Several companies stepped forward to fill the gap. Silicon Beach's Enchanted Scepters and Dark Castle demonstrated the Mac's mouse-based input and multimedia capabilities, respectively. ICOM Simulations created the first fully mouse-driven Adventure Game in Déjà Vu, followed by Shadowgate and two other "MacVentures". In the 1990s, Bungie gave Mac users a reason to be proud with Marathon and Myth. Halo: Combat Evolvedwould've been their next Mac title, but Microsoft bought them out and turned it into a launch title for the Xbox. Other major developers included Ambrosia (Escape Velocity) and Casady & Greene (Crystal Quest, Glider). Still another Mac debut, Cyan's HyperCard-based Myst, went on to reign as the all-time best-selling PC game for nearly a decade.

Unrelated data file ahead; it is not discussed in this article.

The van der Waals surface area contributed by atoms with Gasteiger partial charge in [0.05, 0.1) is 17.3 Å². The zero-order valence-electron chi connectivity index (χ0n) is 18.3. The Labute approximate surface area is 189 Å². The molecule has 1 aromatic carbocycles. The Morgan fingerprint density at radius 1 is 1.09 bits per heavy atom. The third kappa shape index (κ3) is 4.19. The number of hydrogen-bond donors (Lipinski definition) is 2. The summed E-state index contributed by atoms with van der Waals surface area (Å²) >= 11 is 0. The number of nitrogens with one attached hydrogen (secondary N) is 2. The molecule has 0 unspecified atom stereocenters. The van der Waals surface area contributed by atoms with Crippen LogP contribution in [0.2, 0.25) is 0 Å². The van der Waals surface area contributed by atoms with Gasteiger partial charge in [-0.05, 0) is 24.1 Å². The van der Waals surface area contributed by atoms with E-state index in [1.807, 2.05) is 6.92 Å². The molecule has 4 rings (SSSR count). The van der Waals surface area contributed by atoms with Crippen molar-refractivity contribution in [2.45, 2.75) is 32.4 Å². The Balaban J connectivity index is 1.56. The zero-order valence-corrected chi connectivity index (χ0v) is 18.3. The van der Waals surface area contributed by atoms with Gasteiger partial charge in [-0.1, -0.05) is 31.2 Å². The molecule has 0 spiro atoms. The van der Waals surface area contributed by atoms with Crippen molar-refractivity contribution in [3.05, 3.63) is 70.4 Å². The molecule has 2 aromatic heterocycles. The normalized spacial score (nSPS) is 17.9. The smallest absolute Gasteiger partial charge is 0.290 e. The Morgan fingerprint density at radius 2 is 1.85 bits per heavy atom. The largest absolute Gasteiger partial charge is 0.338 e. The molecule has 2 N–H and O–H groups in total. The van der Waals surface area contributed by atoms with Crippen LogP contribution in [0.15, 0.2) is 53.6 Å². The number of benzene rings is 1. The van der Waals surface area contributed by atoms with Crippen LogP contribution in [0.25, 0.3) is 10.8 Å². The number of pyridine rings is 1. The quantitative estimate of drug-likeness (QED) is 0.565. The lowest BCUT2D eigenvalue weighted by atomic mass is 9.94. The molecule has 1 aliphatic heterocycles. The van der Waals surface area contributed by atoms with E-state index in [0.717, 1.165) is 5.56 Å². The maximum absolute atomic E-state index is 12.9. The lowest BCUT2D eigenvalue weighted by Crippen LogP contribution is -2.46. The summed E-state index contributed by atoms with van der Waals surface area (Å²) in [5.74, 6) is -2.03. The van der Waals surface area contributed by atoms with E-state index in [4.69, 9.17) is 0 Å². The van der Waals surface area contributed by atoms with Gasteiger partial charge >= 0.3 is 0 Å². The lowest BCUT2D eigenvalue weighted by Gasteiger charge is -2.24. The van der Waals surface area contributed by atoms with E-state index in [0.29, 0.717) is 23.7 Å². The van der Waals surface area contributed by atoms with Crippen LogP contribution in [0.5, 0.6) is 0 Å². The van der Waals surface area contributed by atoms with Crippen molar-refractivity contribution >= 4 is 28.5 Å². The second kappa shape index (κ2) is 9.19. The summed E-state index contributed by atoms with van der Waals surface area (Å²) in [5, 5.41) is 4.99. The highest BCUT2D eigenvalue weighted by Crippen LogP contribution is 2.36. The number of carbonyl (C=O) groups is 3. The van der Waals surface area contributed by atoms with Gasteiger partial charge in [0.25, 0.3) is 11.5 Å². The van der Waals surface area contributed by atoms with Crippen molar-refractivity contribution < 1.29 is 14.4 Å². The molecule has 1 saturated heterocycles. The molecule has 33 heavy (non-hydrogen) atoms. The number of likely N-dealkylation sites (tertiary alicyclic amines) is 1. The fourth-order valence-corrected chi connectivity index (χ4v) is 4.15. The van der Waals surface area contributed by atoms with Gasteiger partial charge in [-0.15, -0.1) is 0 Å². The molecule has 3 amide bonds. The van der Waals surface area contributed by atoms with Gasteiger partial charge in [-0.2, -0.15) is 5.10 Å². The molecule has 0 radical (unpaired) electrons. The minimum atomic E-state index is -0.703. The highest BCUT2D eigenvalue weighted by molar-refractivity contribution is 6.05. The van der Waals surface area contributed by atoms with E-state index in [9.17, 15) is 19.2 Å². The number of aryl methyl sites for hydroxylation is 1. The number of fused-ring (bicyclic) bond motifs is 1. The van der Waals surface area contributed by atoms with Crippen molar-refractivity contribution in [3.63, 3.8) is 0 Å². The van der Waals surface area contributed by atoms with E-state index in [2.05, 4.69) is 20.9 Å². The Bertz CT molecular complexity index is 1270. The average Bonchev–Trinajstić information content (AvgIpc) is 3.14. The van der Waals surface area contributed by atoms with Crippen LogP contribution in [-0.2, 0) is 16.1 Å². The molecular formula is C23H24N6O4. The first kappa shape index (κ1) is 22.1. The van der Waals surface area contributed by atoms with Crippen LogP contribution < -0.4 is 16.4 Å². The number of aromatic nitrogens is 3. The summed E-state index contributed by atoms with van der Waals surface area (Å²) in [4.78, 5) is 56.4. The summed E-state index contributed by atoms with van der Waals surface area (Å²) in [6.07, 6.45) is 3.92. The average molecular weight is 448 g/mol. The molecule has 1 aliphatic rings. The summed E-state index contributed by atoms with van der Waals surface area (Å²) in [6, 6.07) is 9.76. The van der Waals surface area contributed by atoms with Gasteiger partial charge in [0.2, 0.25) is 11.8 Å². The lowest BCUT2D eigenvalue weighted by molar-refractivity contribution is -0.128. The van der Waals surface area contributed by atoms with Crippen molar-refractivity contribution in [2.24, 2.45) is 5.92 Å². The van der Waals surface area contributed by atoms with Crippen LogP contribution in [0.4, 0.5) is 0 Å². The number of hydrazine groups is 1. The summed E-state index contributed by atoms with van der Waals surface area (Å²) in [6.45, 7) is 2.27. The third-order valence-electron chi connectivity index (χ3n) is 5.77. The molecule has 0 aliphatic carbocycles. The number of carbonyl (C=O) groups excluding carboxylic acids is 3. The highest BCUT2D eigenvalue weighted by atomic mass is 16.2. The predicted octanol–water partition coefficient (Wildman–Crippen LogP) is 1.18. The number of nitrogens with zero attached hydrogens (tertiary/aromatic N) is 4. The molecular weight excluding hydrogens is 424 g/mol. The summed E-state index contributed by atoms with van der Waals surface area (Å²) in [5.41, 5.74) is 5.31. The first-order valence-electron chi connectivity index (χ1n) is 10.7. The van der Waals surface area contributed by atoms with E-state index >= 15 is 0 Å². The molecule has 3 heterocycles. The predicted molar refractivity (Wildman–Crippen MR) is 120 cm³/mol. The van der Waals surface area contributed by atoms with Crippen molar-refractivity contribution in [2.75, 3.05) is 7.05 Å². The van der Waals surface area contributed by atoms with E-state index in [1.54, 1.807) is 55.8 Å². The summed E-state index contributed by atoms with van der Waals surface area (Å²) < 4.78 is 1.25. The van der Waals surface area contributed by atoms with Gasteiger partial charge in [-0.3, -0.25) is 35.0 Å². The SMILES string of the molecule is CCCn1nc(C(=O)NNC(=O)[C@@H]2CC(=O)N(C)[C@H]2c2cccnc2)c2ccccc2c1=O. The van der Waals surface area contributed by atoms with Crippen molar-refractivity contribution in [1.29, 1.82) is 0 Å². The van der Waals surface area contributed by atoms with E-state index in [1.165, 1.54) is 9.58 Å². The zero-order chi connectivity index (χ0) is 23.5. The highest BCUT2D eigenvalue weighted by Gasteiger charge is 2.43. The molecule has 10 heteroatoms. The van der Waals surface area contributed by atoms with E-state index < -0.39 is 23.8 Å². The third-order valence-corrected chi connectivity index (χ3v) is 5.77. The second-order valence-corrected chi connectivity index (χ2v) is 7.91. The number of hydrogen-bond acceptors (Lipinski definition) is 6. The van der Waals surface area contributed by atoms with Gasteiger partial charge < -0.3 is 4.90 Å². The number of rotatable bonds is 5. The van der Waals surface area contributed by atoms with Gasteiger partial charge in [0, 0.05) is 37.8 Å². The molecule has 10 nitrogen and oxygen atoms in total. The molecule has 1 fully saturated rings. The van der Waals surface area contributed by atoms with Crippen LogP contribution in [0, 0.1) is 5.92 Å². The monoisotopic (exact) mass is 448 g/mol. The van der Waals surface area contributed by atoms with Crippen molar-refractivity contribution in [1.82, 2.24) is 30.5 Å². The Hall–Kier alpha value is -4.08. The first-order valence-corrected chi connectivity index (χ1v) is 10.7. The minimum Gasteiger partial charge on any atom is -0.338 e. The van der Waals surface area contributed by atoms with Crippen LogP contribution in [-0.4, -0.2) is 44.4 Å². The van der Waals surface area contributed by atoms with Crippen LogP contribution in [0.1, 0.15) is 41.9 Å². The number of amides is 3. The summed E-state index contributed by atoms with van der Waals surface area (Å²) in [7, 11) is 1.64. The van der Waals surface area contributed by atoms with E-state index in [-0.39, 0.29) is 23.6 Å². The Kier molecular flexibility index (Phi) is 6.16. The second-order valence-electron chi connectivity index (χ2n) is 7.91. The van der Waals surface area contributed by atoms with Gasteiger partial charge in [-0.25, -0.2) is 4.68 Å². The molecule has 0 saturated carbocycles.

The Mac hardware went from the 68k Central Processing Unit family to the PowerPC, and Mac OS went from Classic to X note (pronounced "ten"; it's a Roman numeral, not an Xtreme Kool Letter), but it remained a system of third-party ports from those who were willing. And as the "wintel" platform caught up with the Mac's technical sophistication, porting became more difficult and fewer were willing.